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Onboarding checklist and process for IT teams

IT Onboarding Checklist: Create a Structured IT Onboarding Process

A smooth and efficient IT onboarding process is crucial to prepare new hires for success. Otherwise, bringing in new employees can be really challenging especially when one considers the technical systems, devices, access permissions, protocols, etc. that have to be properly set up.

Well-onboarded employees demonstrate a 70% boost in productivity.

Brandon Hall Group

In this comprehensive article, we provide guidance on how to systematically create an IT onboarding checklist. The checklist itself requires a number of tasks that have to be run according to standardized timelines. This guide will help you cover all the core bases for creating an organized IT onboarding plan.

What is IT Onboarding?

IT onboarding consists of specific processes aimed at integrating new hires into the organization’s technological ecosystem.

It may be a subset of an overall onboarding program or the program itself may be IT-focused, common with IT companies. Regardless, its focus is to equip new employees with the necessary tools, resources and knowledge to effectively utilize technology for productivity. 

How to Create an IT Onboarding Checklist

Let’s go through the sequential steps necessary to create an effective IT onboarding checklist.

  1. Stakeholder Consultation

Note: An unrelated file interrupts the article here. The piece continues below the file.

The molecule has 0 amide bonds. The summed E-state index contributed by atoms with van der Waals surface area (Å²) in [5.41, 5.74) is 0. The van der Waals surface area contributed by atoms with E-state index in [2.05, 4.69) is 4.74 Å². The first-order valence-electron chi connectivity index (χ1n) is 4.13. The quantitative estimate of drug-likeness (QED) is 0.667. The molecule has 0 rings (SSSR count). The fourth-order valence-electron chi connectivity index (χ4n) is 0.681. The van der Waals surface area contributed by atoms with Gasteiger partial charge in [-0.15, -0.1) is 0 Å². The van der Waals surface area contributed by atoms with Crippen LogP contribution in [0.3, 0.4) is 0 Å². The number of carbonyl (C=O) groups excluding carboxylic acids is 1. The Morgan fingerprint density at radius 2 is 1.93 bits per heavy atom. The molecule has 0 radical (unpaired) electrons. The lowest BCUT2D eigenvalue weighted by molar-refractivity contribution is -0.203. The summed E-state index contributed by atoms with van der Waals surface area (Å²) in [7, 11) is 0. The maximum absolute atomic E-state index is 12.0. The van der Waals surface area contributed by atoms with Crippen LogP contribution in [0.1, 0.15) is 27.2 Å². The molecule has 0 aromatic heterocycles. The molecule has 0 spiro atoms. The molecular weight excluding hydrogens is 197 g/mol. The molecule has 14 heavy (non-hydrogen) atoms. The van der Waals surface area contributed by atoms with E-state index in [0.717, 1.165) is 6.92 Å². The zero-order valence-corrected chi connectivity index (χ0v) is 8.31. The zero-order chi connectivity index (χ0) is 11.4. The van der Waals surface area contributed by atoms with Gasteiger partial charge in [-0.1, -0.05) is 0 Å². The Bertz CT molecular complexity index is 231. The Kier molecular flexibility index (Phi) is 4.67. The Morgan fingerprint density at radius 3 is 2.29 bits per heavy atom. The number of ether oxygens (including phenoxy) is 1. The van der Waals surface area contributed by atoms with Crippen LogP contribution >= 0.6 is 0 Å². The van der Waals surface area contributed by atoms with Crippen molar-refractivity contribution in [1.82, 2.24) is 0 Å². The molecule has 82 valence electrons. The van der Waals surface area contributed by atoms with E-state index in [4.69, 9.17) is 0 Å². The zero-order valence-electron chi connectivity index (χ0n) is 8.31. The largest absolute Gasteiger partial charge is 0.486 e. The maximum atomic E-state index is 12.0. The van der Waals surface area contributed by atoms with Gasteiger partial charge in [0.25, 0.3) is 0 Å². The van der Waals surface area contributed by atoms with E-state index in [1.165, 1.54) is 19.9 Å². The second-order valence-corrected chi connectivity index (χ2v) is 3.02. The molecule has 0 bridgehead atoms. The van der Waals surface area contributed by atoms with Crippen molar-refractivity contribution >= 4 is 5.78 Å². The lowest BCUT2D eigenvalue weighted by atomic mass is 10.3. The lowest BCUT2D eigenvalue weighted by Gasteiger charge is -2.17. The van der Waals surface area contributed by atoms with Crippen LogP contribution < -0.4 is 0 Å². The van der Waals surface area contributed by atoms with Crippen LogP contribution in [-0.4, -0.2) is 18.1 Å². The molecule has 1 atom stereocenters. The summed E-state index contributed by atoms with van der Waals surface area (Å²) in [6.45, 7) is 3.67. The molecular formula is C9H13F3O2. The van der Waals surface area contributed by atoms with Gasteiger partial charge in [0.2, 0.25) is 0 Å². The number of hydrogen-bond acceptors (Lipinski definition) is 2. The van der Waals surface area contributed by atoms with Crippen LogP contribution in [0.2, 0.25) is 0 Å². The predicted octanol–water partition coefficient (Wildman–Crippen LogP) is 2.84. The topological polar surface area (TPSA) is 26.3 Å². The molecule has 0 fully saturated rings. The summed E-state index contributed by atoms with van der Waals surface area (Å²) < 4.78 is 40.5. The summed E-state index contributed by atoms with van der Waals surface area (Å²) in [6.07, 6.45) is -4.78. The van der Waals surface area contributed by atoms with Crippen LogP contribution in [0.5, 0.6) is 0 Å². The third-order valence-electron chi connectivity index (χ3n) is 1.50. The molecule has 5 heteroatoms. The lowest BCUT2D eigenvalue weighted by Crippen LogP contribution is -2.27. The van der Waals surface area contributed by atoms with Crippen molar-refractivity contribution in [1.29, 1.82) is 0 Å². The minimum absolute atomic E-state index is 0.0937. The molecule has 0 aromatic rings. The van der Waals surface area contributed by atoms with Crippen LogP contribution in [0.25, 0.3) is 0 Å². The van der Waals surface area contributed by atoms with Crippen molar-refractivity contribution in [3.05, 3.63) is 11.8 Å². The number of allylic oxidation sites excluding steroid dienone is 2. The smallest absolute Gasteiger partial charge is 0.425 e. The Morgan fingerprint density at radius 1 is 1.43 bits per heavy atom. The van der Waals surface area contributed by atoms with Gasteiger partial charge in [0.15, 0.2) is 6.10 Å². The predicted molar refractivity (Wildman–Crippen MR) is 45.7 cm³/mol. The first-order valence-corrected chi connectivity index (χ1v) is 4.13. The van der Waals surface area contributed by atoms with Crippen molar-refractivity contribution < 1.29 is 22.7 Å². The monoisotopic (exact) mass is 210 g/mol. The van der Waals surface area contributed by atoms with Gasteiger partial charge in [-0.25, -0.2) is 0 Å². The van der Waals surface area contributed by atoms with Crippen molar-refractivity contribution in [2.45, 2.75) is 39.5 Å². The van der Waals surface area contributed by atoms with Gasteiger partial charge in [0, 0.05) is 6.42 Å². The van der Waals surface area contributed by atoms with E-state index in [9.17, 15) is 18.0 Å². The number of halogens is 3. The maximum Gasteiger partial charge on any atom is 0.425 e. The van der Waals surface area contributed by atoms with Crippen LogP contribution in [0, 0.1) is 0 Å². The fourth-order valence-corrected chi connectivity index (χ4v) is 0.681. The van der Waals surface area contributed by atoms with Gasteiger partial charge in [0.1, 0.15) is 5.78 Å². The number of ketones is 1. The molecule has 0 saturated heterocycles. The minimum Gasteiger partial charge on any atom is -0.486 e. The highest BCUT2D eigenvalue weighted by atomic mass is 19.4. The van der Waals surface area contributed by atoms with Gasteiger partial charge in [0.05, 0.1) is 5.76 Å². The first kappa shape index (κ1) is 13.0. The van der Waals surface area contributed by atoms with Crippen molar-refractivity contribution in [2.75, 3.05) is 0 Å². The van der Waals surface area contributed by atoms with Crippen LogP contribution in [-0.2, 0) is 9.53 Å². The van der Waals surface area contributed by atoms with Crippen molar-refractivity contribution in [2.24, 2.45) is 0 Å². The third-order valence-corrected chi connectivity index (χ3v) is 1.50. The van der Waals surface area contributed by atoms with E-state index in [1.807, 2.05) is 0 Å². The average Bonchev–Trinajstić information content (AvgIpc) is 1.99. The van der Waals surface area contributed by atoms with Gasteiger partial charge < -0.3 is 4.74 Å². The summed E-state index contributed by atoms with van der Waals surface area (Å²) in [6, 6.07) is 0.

Properly, a successful IT onboarding checklist is the product of various stakeholders working together. These include HR, the IT department, other departmental heads, and team leaders, as well as the management. 

Interactions between all these parties will help define the expectations for each role as well as the IT requirements relevant to the success of whoever occupies the role. It’s also important to bring the latest employees to join the company into the loop. 

Collecting feedback about their experience during the first days and weeks can help you identify areas of strengths and weaknesses for crafting more effective onboarding experiences. 

  1. Define Sections of the Checklist

The checklist isn’t merely a list of items. Instead, it should be organized according to the phases the new employee will pass through when joining the company. It is typically for onboarding checklists to be divided according to the Pre-Arrival, Arrival, and Post-Arrival stages. 

The Pre-Arrival stage consists of the period between when the employee accepts your offer of employment to their first day. Certain tasks must be completed to ensure that everything is set before they start working. 

The Arrival stage is considered the ‘actual’ onboarding in some respects, but it should rather be considered an aspect of the onboarding process. It includes activities conducted within the first few days and weeks. The Post-Arrival or Post-Onboarding stage consists of ongoing support and follow-up. 

  1. Populate the Checklist

After identifying the natural sections of the checklist, it is then time to populate it with tasks. Again, this should be done methodically. Don’t just make a list of tasks and call it your IT onboarding checklist. Instead, each task should come with at least the following details:

  • What needs to be done?
  • Who is responsible?
  • When must this be done?
  • Any specific instructions or resources needed?

Include as many details as are necessary to ensure that anyone assigned to a task fully understands their roles and responsibilities.